Daniel Suddeath

Daniel Suddeath

Bradley Beal is an exceptional basketball player, but the NBA star’s regurgitation of the line of reasoning used by anti-vaxxers was the equivalent of a blown layup.

“I would like an explanation to people with vaccines, why are they still getting COVID?,” Beal asked during a media day press conference Monday.

The unvaccinated Washington guard went on to state that it seemed vaccinations only keep people from going to the hospital.

Yes, Bradley. That’s the point. And it’s a point that’s been painfully proven over and over again. How many people have to die needlessly because of such a line of thinking? It’s not like it’s some huge secret. Pick a hospital anywhere in the country and you’re going to find that most of the COVID patients there are unvaccinated.

It’s kind of like wearing deodorant. When I apply Speed Stick in the morning, I don’t do so because I believe it will keep me from sweating. I use deodorant because I don’t want to stink.

But Beal certainly isn’t the only celebrity whose opinion on vaccines doesn’t pass the smell test.

Rapper Nicki Minaj has Beal beat when it comes to spreading head-scratching, COVID-19 misinformation. The talented performer tweeted Sept. 13 that she wouldn’t be attending the Met Gala because of a vaccination mandate.

When questioned by followers, she went on to add that her cousin’s friend Trinidad became impotent after being vaccinated, and experienced some, how to explain this...swelling in the lower regions as a result of being inoculated.

No, it wasn’t a joke, though her statements were widely rebuked by health professionals.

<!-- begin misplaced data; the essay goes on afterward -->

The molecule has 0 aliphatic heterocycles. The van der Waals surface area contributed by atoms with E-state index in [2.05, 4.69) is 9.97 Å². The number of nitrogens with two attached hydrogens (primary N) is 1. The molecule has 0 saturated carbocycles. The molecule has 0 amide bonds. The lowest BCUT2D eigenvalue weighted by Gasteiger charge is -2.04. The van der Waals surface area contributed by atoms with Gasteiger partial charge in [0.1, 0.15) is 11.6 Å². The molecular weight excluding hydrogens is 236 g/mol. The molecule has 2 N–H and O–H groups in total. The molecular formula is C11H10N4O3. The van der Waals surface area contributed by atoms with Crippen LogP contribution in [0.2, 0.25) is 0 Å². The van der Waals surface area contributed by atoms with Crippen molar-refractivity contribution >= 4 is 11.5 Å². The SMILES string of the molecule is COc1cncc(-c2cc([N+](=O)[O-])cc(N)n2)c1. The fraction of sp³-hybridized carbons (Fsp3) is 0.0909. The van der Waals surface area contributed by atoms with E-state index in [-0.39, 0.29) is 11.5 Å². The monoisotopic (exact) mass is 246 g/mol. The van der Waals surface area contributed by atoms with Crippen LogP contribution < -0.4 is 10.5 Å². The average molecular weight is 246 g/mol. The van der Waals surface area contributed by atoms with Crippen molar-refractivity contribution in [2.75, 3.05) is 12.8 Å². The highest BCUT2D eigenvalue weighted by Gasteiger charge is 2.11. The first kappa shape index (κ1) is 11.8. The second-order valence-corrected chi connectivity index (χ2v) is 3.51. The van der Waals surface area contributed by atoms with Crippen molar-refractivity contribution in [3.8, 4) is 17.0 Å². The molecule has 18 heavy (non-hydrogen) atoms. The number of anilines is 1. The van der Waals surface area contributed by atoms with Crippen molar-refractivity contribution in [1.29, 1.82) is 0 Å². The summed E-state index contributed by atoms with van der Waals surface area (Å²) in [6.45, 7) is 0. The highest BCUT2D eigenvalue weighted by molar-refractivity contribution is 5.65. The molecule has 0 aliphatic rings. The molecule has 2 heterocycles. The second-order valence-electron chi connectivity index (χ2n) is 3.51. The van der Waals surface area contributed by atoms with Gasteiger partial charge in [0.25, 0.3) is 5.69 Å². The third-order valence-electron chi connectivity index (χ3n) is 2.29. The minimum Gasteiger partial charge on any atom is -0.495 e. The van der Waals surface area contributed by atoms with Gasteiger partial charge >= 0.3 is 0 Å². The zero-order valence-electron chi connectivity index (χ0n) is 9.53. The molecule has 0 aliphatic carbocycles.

I was once a guest on Phil Valentine’s radio show. The Nashville-based conservative and I shared a mutual friend, and he wanted to debate me over a column I’d written when I worked in Tennessee. We had a difference of opinion, but he was a nice guy.

I didn’t really think much about Phil after I moved to Indiana until his COVID death captured national headlines. Phil was a vaccination skeptic. After testing positive for the virus he changed his viewpoint, but it was too late.

Not only did Phil die in August, but his viewpoint of vaccinations likely affected the decisions of many people.

Since we first glamorized entertainers and athletes, they’ve shown us at times that their gifts in one arena don’t necessarily translate to other walks of life. This is very much so a human trait.

I’m a journalist. If you’d like to know about AP style, obtaining government records or drinking too much coffee, give me a call. If you’d like advice on the pick-and-roll, making a hit album or producing a popular radio show, you should consult with someone else.

This doesn’t mean we’re not entitled to our opinions. It means there’s a different in opinion and fact. And if the truth matters to you, shouldn’t you ask an expert?

We’ve been blessed during this pandemic to have experts in Southern Indiana who have been transparent and truthful. Our health officers, Dr. Eric Yazel in Clark County and Dr. Tom Harris in Floyd County, stand out as professionals who have leveled with us about the severity of the virus as well as the precautions we should take to protect ourselves.

Our health officers are medical experts. Politicians, for the most part, are not. Musicians, actors, athletes and the editor of your local newspaper are also not medical experts. That’s why we should seek the counsel of those who know what they’re talking about, not just those with a platform.

To those who are lucky enough to have a broad impact, be mindful of what you say and do. There’s nothing wrong with saying you’re not a doctor and people should speak with one if they have questions about vaccinations.

Most of us are sick of talking about the pandemic. I can safely say that I speak for many journalists in stating that we reached pandemic burnout over a year ago. But the past few months should have taught us that if we pump the brakes on battling COVID-19, we will find ourselves back at the start.

I have been vaccinated. I did so after reading about the safety of the vaccinations from accredited sources, speaking with those who had been jabbed and interviewing our health officers.

Don’t take my word for it. Don’t take a celebrity’s word for it. Ask an expert.

Suddeath is the editor of the News and Tribune. He can be reached at 812-206-2130, or by email at daniel.suddeath@newsandtribune.com.

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